Note: This interview is from the March/April edition of my newsletter, Brushing Wings.I’m pleased to welcome Dawn Carrington, owner and editor-in-chief of Vinspire Publishing—the publishing company that made my novel, Goldeneyes, a reality. I’ve written several books since Goldeneyes, and hopefully my writing skills have improved with each one, but I will always think of that one as the book of my heart, and I’ll always be grateful to Dawn for making it happen.
Welcome, Dawn! I know you’re crazy busy, and I appreciate your willingness to visit with me—and all the Brushing Wings subscribers. I usually introduce an inspirational author in each edition of this newsletter. But variety is the spice of life, to use a cliché. I’m also interested in how things look on the other side of the writing industry, and I’m sure others are as well. So let’s talk about that.
First, give us the lowdown on Vinspire Publishing. How did it come to be? What prompted you to start a publishing company?
I, along with three partners, began what was then called Vintage Romance Publishing in
2003. We didn’t launch until February 14, 2004. We all four came from very different backgrounds. Two of us were already published in fiction, one was a poet, and the other a customer service specialist. We were all friends and unique women that brought something special to the drawing board.
Ebooks weren’t really all that popular yet in 2003, but my partners and I had an interest in getting into the digital arena because I had already been published electronically. I can’t think of one aha moment. It was more a series of “let’s think about doing this” that finally became “let’s do this.”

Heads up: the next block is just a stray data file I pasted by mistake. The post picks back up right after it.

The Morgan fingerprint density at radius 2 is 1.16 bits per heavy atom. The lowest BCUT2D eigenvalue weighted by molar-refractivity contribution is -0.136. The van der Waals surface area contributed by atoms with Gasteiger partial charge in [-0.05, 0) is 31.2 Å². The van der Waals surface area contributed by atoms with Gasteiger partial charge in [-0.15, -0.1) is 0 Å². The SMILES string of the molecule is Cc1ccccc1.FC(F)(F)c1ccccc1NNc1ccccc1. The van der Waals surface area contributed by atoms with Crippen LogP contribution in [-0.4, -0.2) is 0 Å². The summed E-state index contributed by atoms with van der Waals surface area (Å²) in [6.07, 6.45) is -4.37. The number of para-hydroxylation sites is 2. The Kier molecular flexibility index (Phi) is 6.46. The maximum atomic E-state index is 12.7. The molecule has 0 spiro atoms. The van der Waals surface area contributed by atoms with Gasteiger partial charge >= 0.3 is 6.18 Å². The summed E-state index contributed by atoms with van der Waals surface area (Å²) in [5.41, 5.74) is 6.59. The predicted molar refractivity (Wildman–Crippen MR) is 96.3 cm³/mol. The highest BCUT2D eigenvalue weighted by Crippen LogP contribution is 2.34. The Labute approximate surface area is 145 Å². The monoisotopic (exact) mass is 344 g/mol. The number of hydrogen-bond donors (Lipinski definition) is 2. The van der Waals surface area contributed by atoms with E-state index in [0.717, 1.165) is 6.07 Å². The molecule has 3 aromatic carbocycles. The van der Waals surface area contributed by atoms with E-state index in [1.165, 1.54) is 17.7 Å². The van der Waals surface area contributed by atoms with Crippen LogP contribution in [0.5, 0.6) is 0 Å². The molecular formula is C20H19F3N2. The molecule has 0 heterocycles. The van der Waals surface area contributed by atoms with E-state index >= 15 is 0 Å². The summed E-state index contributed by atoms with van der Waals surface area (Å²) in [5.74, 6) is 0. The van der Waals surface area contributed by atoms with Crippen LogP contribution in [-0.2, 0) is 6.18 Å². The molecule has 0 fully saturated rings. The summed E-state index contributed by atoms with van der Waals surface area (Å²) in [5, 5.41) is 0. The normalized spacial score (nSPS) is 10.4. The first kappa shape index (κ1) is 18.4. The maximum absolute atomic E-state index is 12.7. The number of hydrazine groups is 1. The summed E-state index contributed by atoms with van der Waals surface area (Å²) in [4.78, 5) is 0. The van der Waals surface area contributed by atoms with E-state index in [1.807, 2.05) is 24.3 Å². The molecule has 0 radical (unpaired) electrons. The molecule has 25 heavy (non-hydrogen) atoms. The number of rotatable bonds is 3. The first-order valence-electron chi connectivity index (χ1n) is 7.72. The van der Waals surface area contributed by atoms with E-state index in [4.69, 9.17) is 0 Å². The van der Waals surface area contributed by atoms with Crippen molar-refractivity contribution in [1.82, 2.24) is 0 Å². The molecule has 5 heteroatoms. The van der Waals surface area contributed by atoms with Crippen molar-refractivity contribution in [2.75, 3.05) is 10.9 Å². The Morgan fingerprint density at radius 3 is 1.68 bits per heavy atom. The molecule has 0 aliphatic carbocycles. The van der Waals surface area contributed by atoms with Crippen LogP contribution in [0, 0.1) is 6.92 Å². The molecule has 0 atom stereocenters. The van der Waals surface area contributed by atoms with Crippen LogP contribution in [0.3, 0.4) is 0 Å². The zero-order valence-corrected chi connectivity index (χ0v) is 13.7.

Those well-thought-out, slow “processes,” are usually most successful.
As I mentioned before, I’m aware that you lead a very busy life. Take us through a day in the life of an indie publisher.
Unfortunately, there is no typical day, but here are a few things that can occur over the course of the week, and this is not just what I do. This is what takes place with our staff as well.
The morning usually starts in a rush of e-mails, putting out fires, so to speak. Then it begins.
Returning phone calls. Negotiating contracts. Approving cover art. Working on the website. Editing. Proofreading. Marketing. Publicity. Networking. Streamlining. Thinking outside the box. An occasional lunch. Graphic design. Reading incoming manuscripts. Preparing contract packages. Working on ad spots. Writing guest posts for blogs (like this one!). Print layouts for paperbacks. Royalties. Updating the budget. Updating numerous spreadsheets that house our author contact information, royalty rates, contract expirations, and more.
As I said, there is no typical day, and not all of the above happens every day, but I can tell you it’s always interesting. Usually, there is work being done around the clock. Thankfully, I’m not the middle-of-the-night person who’s working!
Whoa! I’m exhausted just thinking about it. And, on top of all that, you’re an author too. Has the publishing experience changed the way you write in any way? And how do you find time to fit it in with everything else?
I don’t think it’s changed the way I write as much as it’s given me insight that not every author has. When I indie-published a few of my books, I already knew how to set them up for release, who to use for the cover art design and the editing, the best price to utilize, and when I could expect the royalties to be sent. That’s calming, and I’m considering utilizing some of this information in future Hubpages posts to help authors who don’t have the inside track.